 Logical-Mathematical: Students must use a great deal of logical-mathematical
          reasoning in order to add, subtract, and multiply dollar amounts and other units, as well
          as interpret and assemble information about each fish.
       Verbal-Linguistic: Students must read and comprehend information on fish cards, and
          be able to recall and manipulate this information throughout the activity.
       Interpersonal: Students will work in groups to solve the aquarium problem.
   2. Gifted and Talented:
       Integrate more fish into the selection, fish food cards and food purchasing, and/or
          incorporate time restrictions.
   3. English as Second Language:
       Present key vocabulary in both English and Spanish, or other language.
       Create fish information cards in Spanish or other language.

          Appendix I: Fish Information Cards
Zebra Danio Price $ 0.99 each OR Six for $5.00

Care Level : Easy
Size : Up to 2 inches (5 cm)
Temperature : 65°F - 75°F (18°C - 24°C)
Lifespan : 2 - 5 years
Temperament / Behavior: They are usually peaceful but
they can be fin nippers. They are best kept in schools of 6
or more.
Compatible Tank Mates: Other Danios, Corydoras and
some Tetras.
Diet / Fish Food : They will take flakes, freeze dried
(blood worms, daphnia, brine shrimp, etc) and live foods.
Tank Region : Middle to Top

Bloodfin Tetra             Price $1.59 each

Care Level : Easy and can be fairly hardy if acclimated
Size : up to 2 inches (5 cm)
Temperature : 70°F - 80°F (21°C - 27°C)
Life span : 5 - 8 years
Temperament / Behavior : This fish needs to be kept in a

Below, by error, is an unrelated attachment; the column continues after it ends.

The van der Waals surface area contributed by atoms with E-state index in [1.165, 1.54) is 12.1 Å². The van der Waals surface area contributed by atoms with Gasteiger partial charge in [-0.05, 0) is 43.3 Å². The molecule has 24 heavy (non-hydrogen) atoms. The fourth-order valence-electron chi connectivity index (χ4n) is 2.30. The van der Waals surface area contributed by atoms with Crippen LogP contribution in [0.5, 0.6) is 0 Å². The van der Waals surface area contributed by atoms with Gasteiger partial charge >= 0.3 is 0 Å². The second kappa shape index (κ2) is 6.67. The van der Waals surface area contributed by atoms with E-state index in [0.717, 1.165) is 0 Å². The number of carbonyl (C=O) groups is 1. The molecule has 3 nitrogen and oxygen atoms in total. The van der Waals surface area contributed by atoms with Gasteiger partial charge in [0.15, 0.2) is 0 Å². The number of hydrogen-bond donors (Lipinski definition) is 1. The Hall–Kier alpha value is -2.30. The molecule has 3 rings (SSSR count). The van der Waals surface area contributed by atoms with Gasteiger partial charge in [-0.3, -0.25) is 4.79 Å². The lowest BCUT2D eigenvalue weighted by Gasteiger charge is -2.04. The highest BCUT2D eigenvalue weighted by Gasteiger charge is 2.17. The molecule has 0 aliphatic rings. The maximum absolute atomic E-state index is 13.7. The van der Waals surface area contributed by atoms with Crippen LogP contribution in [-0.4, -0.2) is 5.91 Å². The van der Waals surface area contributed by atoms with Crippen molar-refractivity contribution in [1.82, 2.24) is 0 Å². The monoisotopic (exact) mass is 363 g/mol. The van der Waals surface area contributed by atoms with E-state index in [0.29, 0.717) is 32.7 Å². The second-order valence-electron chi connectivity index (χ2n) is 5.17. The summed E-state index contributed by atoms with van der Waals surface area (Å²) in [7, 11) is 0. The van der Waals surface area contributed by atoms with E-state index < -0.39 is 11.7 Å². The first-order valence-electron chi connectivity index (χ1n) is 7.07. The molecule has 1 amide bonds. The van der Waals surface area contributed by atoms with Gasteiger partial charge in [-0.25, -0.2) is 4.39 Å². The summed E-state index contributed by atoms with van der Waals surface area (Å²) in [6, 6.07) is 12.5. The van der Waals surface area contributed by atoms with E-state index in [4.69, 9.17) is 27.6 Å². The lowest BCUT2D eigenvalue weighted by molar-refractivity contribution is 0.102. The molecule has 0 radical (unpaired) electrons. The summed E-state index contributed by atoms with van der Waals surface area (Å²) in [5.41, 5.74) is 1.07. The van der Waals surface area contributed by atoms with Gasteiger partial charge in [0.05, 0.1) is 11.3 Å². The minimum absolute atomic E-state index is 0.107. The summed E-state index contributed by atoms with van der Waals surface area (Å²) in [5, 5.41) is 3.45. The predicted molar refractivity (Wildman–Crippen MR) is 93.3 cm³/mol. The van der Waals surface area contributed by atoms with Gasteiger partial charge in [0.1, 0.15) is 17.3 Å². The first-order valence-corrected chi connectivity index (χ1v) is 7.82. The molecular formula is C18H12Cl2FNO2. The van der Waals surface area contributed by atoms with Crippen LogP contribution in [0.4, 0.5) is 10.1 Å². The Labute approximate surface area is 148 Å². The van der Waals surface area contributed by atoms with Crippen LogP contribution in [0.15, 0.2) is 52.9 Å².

small school of 6 or more to help keep it calm.
Compatible Tank Mates : A peaceful fish that is best
kept in a small school. Since they only get to be about 2
inches you won't want to keep them with other fish that are

capable of eating them. They should do well in a
community tank setup.
Diet / Fish Food : flake food as their primary diet but vary
it with bloodworms or brine
Tank Region : Middle to Top

Tiger Barb              Price $2.25 each

Care Level : Easy, very good fish for freshwater
Size : Up to 2 inches (5 cm)
Temperature : 72°F - 82°F (22°C - 28°C)
Lifespan : 5 - 7 years
Temperament / Behavior : Peaceful and best kept in
schools of 6 or more. They can be very shy. Try to keep
them in a school to make them feel most comfortable.
Compatible Tank Mates : Many, given their peaceful
Diet / Fish Food : Omnivore, they will take flakes, live
and freeze dried foods such as brine shrimp, blood worms
and daphnia.
Tank Region : All over the tank

Silver Dollar Fish
Price $4.85 each OR Four for $15.50

Care Level : Easy
Size : Up to 7 inches (15 - 18 cm)
Temperature : 75°F - 82°F (24°C - 28°C)
Life span : 5 - 10 years
Temperament / Behavior : They are generally peaceful.
It is best to keep them in small schools of 4 or more. They
may become scared easily if not kept in schools.
Compatible Tank Mates : Many, due to their peaceful

Diet / Fish Food : Herbivore primarily, but will go after
most anything you put in the tank. Give them a varied diet
of fish food including algae wafers, flake, freeze dried and
live foods for optimum health.
Tank Region : Mostly in the middle

Kribensis Cichlid          Price $3.39 each

Care Level : Easy
Size : Up to 4 inches
Temperature : 75°F - 79°F (24°C - 26°C)
Lifespan : 5 - 8 years or longer
Temperament / Behavior : They are not recommended
for community tank setups and will even fight amongst
themselves around breeding time. This fish would be best
kept in a species only tank.
Compatible Tank Mates : Not recommended for
community tanks although many hobbyists keep them with